On a dreary Saturday afternoon, a steady stream of stick-wielding kids wearing orange-and-black “Middlebury Hockey” jackets flow out of locker rooms 1 and 2 at the Howard E. Brush Arena. “Good job out there today, guys!” says a coach, patting one on the back. The pint-sized players shrug and shoulder their heavy bags of gear toward their parents’ cars — just another day of passing the puck around.
In locker rooms 3 and 4, however, the scene is anything but blasé. With only a few minutes to spare before the 4 p.m. game, dozens of athletes pull on padded pants, oversized socks, shoulder pads and jerseys. The clatter of sticks on the hard floor competes with high-pitched chatter about the weekend and the game ahead. Maybe there’s time to talk through a few moves from practice before the buzzer?
“Practice?” says Robin Terranova, loudly enough to draw several laughs from her teammates. “We never practice — you’re looking at moms, doctors and engineers here. We just play.”
These are the Burlington Ice Breakers and the Middlebury Otters, two all-women hockey teams that let off steam by heating up the ice on weekends and weekday nights. On January 26 and 27, their efforts will be less about sticking it to their opponents and more about helping women, as the two teams join six others in the ninth annual “Face-Off Against Breast Cancer” at the Brush Arena.
With husbands, kids and other community members joining the women’s teams, the two-day tournament will be the biggest ever for the fundraiser.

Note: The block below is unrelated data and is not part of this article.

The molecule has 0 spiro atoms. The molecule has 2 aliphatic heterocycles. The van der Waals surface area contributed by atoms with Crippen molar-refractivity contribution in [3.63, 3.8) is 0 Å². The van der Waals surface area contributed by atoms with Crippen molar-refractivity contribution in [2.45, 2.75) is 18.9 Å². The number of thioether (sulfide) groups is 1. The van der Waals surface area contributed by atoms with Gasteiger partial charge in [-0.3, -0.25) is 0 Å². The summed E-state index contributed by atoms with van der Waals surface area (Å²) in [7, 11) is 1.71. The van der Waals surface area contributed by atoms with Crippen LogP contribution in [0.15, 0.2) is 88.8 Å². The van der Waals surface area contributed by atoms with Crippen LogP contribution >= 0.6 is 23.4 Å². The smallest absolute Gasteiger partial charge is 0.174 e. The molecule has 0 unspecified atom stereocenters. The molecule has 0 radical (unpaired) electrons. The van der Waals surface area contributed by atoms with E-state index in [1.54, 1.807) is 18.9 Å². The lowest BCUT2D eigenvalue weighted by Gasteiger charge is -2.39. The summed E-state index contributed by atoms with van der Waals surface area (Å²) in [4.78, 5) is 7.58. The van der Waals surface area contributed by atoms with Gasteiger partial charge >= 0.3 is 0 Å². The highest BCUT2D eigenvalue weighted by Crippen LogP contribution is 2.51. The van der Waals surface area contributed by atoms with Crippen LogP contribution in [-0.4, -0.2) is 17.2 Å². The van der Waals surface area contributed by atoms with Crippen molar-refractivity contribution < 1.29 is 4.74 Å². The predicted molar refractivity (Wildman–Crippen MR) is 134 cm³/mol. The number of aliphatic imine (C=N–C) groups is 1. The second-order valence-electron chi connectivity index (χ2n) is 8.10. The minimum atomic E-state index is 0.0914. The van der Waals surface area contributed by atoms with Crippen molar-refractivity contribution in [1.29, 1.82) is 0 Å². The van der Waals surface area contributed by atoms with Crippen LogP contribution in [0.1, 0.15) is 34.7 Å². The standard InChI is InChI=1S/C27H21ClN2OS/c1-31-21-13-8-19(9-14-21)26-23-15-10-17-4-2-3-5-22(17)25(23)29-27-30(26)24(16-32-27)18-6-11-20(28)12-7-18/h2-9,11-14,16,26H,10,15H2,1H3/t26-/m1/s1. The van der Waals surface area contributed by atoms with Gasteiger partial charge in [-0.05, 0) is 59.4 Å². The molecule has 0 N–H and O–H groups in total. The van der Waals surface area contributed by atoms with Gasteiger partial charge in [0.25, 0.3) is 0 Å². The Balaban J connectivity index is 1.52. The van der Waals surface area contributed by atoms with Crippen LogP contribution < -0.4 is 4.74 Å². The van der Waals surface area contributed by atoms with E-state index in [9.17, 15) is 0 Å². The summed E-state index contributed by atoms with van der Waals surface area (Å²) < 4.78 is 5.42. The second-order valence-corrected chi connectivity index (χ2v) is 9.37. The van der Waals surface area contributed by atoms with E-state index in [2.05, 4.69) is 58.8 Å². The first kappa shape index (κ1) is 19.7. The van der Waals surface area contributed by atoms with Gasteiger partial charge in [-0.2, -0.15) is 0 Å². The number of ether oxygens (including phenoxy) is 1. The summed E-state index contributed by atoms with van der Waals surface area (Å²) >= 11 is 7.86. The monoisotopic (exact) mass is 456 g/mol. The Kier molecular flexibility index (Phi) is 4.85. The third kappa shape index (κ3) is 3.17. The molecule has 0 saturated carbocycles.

“This is a way to show our support for fellow women — and to show our strength and toughness, too,” says Liza Sacheli Lloyd, co-captain of the Middlebury Otters and marketing manager for Middlebury College’s Mahaney Center for the Arts. “It’s personal,” she adds.
Liz Cronin, a 46-year-old middle-school teacher and Middlebury resident, grew up playing pond hockey with her brothers in Massachusetts. At Norwich University, she switched to field hockey, basketball and softball, earning a spot in the school’s hall of fame. It wasn’t until the mid-1990s, when she joined a group of other women playing pick-up games on Thursday nights, that Cronin got hooked on hockey again.
“Middlebury is a hockey town,” explains Lloyd, who subs for another Middlebury women’s team — the Mystix — and the men’s Monday Knights when she’s not playing with the Otters. “It seems to be in the water!”
Apparently, so is determination. In 1999, Cronin was diagnosed with breast cancer. But she didn’t let the illness keep her in the house — in fact, she continued to play some hockey through her chemo treatments.
Both on the ice and in the locker room, her team gave new meaning to the word “assist.” “I was sitting there bald,” recalls Cronin, “and our coach said, ‘You know, we really need to put on a tournament.’”
Another player chimed in that the event should benefit breast cancer survivors, and so the puck was dropped for the “Face-Off Against Breast Cancer.” By soliciting donations from friends, family members and co-workers, athletes round up individual player sponsorships. There’s no pressure on players, explains Lloyd, since donations aren’t tied to goals scored, games won or penalty minutes.